Jane Munro & Penn Kemp: In Conversation with Phil Glennie

November 15, 2020 at 1:00pm

The Words Festival is very pleased to present two of Canada's finest poets, Jane Munro & Penn Kemp! Our host for the afternoon will be Phil Glennie.

15 November 2:00 PM

Zoom Webinar

Griffin Poetry Prize-winner Jane Munro returns with new poems that are spacious with interiority, alive with a hard-earned lightness.

Waves carried a glass float—designed to hold up a fishing net—across the Pacific. Beached it safely. Someone’s breath is inside it. In Glass Float, her seventh collection, award-winning poet Jane Munro considers the widening of horizons that border and shape our lives, the familiarity and mystery of conscious experience, and the deepening awareness that comes with a dedicated practice such as yoga. This book is about connections: mind and body; self and others; physical and metaphysical; art and nature; west and east, north and south. In “Convexities,” the book’s opening poem, Munro quotes the grandfather who taught her to paint: “art is suggestion; art is not representation.” No concavities, he said. Only the “little hummocks” that her pencil outlined as she did contour drawings. Munro’s deft suggestion, her tracing of convexities, conveys underlying complexities, not by explication but by looking with eyes and heart open to where mysteries almost surface.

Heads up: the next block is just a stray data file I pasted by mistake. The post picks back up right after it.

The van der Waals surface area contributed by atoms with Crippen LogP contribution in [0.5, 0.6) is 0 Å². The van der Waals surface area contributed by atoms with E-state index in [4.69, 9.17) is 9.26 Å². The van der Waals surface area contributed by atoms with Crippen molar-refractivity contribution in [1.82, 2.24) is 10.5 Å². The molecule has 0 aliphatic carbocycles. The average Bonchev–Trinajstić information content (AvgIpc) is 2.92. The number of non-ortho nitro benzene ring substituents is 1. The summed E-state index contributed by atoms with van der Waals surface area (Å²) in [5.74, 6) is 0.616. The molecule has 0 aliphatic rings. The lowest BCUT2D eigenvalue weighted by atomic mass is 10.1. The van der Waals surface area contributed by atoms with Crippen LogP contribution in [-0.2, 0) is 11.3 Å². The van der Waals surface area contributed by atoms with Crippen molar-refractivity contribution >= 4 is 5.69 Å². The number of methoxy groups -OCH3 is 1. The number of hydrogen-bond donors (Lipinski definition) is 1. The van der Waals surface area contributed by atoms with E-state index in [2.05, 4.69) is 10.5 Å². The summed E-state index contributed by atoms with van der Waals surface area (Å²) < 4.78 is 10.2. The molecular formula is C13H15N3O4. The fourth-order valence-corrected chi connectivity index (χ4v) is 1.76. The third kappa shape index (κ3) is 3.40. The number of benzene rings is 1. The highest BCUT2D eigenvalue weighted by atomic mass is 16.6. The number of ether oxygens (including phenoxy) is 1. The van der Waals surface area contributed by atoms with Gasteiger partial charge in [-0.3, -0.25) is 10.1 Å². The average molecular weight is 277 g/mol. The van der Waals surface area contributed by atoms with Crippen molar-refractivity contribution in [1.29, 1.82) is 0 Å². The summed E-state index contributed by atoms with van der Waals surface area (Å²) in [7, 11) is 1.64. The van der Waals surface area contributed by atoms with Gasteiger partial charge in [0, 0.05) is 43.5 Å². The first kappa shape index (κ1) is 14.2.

London's Penn Kemp will join Munro to read from and discuss her new book of poems centred around the Thames River.

Rivers are often used in mythology to represent boundaries; to cross the river is to transform. The poems in River Revery reflect the river Thames as it winds through the city of London, Ontario. Because the Thames forks into two streams at the city’s core, it was called Askunessippi, “the antlered river,” by the original Algonquin inhabitants. For Indigenous communities, it is Deshkan Ziibiing. In re-naming the river the Thames, English settlers colonized forbidding new territory as an imitation of ‘home,’ rather than embracing the vibrancy of the river as it is. A distillation of ecological concern is a current necessity in River Revery. Such inspiration in poetry is one source for right action since the Thames waters our gardens, real and imaginary.

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